Built in 1998 at the junction of Rue des Chartreux/Kartuizersstraat and Rue du Vieux-Marché-aux-Grains/Oude Graanmarkt is the Het Zinneke, often wrongly called the Zinneke Pis. In tandem with the Jeanneke Pis and the world famous Mannekin Pis, the urinating dog is part of the cities well known set of urinating statues.
10. Het Zinneke
Another of the urinating statues of the capital is the Jeanneke Pis, the urinating girl. Completed in 1987 this modern fountain and statue was created to be the sister monument to the more well known Manneken Pis.
9. Jeanneke Pis
Created in 1880 AD for the national exhibition commemorating the fiftieth anniversary of Belgian independence is the Parc Du Cinquantenaire, which translates as The Park Of The Fiftieth Anniversary. This 74 acre urban park of landscaped gardens also houses some fine architectural buildings that include the Royal Military Museum and the Art & History Museum that are joined in the middle by the parks centre piece, the Triumphal Arch.
8. Parc Du Cinquantenaire
Completed in 1519 AD is the Cathedral Of St. Michael & St. Gudula, an impressive Gothic church that took over 300 years to complete. Standing at a huge 64 metres (210 ft) high, visitors will find exquisite carvings, paintings and stained glass windows dating back hundreds of years, though the main draw of this church is undoubtedly the famous Brussels Cross and the 17th century Baroque pulpit.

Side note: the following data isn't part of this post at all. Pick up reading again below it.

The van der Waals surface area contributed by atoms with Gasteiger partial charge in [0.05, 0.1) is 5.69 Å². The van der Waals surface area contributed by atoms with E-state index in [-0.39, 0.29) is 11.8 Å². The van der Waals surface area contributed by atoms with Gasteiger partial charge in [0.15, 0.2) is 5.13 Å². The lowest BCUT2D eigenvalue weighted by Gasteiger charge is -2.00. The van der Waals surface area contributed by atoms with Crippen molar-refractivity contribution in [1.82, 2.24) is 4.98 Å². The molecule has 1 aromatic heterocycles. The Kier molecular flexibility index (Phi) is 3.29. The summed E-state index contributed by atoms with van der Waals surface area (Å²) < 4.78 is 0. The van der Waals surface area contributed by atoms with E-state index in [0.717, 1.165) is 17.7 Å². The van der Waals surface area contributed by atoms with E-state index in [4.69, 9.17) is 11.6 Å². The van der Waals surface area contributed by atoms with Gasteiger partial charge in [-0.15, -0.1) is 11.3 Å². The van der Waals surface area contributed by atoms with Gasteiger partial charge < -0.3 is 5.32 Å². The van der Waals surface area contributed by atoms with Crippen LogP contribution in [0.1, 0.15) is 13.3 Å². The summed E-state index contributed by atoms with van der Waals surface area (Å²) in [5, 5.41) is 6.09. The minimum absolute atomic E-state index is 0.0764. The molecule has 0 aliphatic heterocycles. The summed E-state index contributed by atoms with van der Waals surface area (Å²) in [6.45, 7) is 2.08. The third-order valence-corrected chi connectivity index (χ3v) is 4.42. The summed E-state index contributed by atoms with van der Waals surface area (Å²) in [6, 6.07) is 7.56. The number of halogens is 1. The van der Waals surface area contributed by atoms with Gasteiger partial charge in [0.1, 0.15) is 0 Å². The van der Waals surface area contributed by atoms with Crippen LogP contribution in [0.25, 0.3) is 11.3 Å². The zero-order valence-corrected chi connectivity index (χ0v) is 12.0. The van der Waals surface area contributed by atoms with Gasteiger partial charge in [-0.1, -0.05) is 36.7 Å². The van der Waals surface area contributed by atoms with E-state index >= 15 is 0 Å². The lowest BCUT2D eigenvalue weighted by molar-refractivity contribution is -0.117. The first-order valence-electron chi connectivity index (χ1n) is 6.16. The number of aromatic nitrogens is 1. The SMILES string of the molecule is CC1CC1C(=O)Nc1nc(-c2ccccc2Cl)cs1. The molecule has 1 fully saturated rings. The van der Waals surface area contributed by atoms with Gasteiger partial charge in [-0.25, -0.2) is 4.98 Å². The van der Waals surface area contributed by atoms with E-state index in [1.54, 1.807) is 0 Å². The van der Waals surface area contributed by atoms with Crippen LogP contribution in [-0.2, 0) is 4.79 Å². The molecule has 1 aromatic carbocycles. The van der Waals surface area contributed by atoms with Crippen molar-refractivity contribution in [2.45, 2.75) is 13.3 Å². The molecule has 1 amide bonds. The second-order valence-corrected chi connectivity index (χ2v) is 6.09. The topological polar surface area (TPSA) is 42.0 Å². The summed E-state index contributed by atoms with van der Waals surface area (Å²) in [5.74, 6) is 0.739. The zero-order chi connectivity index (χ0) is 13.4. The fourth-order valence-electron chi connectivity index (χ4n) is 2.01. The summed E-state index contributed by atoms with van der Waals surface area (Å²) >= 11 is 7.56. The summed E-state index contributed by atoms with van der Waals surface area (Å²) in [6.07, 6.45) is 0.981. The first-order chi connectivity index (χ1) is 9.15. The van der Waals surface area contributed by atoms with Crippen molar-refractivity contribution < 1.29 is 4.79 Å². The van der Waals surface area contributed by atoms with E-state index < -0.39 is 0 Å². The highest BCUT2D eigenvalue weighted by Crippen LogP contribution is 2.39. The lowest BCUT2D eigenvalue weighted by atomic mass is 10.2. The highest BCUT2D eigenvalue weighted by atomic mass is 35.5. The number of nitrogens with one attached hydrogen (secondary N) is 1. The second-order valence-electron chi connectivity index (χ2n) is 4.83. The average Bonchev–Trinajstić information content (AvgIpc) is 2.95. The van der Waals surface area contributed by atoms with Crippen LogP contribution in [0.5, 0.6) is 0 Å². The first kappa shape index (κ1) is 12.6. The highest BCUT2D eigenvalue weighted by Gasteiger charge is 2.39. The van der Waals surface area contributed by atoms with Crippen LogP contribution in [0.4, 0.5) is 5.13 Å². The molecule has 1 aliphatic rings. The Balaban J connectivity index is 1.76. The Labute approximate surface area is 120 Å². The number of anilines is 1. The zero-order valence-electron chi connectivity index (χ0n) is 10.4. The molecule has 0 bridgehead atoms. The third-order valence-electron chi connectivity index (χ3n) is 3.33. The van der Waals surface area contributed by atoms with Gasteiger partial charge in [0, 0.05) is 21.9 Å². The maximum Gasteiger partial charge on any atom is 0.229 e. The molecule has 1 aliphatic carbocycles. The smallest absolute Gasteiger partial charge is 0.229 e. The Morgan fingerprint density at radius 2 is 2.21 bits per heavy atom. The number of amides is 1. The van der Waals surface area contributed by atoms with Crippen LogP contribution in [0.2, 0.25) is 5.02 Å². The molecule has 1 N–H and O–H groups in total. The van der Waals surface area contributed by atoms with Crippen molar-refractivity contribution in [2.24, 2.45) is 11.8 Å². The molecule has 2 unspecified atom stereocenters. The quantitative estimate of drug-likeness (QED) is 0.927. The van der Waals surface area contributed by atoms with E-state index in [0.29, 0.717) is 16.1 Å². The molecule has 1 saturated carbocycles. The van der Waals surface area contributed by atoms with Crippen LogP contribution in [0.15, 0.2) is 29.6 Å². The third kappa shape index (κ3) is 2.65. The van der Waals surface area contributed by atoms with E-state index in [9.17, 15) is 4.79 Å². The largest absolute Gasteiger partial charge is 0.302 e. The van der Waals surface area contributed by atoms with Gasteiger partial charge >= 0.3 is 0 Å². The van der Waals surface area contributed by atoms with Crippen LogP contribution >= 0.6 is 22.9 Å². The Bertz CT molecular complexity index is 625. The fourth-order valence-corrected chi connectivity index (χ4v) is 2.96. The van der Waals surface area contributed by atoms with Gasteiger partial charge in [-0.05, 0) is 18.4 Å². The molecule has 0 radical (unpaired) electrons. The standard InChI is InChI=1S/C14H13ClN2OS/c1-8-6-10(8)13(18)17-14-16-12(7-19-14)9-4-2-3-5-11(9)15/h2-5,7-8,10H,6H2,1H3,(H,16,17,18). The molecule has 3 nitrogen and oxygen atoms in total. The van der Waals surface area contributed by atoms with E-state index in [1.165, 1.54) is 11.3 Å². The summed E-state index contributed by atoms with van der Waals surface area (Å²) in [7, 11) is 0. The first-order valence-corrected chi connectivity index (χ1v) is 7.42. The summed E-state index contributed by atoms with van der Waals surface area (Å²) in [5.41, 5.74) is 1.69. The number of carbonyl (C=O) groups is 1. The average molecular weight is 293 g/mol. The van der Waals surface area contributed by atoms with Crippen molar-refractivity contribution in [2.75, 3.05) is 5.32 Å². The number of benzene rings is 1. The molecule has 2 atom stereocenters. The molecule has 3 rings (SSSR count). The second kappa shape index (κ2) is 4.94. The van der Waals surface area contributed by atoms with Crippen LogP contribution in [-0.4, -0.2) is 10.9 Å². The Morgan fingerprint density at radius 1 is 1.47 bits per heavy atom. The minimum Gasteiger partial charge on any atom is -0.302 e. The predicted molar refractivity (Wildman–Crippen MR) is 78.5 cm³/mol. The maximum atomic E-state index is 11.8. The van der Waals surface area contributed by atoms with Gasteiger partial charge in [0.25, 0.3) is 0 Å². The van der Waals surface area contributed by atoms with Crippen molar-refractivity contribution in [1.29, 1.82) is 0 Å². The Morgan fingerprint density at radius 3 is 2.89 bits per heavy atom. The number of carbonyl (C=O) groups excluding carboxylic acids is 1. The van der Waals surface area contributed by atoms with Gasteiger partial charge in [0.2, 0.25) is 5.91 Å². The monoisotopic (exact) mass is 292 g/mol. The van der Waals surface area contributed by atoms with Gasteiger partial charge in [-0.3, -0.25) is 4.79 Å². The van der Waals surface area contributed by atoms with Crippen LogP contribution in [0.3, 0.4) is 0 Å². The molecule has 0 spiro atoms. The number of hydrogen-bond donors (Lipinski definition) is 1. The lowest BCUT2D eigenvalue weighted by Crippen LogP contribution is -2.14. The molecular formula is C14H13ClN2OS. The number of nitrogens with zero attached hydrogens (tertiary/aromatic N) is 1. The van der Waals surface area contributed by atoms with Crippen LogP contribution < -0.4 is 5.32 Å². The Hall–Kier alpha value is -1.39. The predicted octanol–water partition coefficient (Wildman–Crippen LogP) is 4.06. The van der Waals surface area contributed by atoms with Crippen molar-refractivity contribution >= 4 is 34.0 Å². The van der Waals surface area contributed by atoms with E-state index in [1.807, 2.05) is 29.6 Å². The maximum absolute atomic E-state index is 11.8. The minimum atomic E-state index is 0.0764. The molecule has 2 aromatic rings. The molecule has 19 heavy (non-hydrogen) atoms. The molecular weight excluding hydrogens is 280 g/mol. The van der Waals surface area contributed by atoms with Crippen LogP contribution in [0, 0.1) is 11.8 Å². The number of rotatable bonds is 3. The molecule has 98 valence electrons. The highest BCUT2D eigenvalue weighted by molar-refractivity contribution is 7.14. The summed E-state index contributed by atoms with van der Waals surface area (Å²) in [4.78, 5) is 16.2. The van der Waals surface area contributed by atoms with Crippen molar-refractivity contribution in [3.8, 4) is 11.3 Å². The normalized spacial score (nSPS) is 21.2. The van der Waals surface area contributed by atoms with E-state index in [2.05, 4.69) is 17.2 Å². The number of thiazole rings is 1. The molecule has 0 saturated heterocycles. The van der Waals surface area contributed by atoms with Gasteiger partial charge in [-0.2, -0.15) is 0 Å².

7. Cathédrale Des St. Michel Et Gudula
In the Sablon district in the historic centre of the city is the 15th century Church Of Our Blessed Lady Of The Sablon. Set in beautiful garden surrounds this Gothic church with incredibly detailed exterior and rich historical interior is one of the most picturesque pieces of architecture in all of Belgium.
6. Notre-Dame Du Sablon
Created around 1958 is the large landscape garden known as the Mont Des Arts, or Mount of The Arts. Located on a hill in the centre of the city its vantage point offers one of the finest views in the capital.
5. Mont Des Arts
Slightly to the north west of the city centre is the National Basilica Of The Sacred Heart, completed in 1969 it was inspired by the church of the same name in Paris. Notable for being the largest Art Deco building in the world, it is also one of the ten largest churches on Earth. Its cupola platform at 89 metres (292 ft) high offers one of the finest panoramic views in Brussels.
4. Basilique Nationale Du Sacré-Cœur
Built in 1958 for the Brussels World Fair, the Atomium is one of Belgium's most famous landmarks and today operates as a museum. North of the city centre this incredible unique building stands at a huge 102 metres (335 ft) high with nine 18 metre (60ft) diameter stainless steel clad spheres in the shape of a unit cell of an iron crystal magnified 165 billions times. The top sphere is a restaurant with a lovely panoramic view of the city.
3. The Atomium
Built and installed in 1619 AD is one of Europe's most famous monuments, the Manneken Pis, meaning 'Little Man Pee'. Standing a mere 61cm tall the statue depicts a naked boy peeing into a fountain. Despite its relatively small size, with a 400 year history it has become the symbol of Brussels and one of the most iconic statues on the planet.
2. Manneken Pis
In the heart of the city is the central square of Brussels, the Grand Place, one of the most important locations in the country. Surrounded by opulent guildhalls, the museum of the city and the enormous towered town hall it is one of the most striking images from any European capital. One of the most visited tourist destinations in Europe, this beautiful grand city square has been declared a UNESCO World Heritage Site.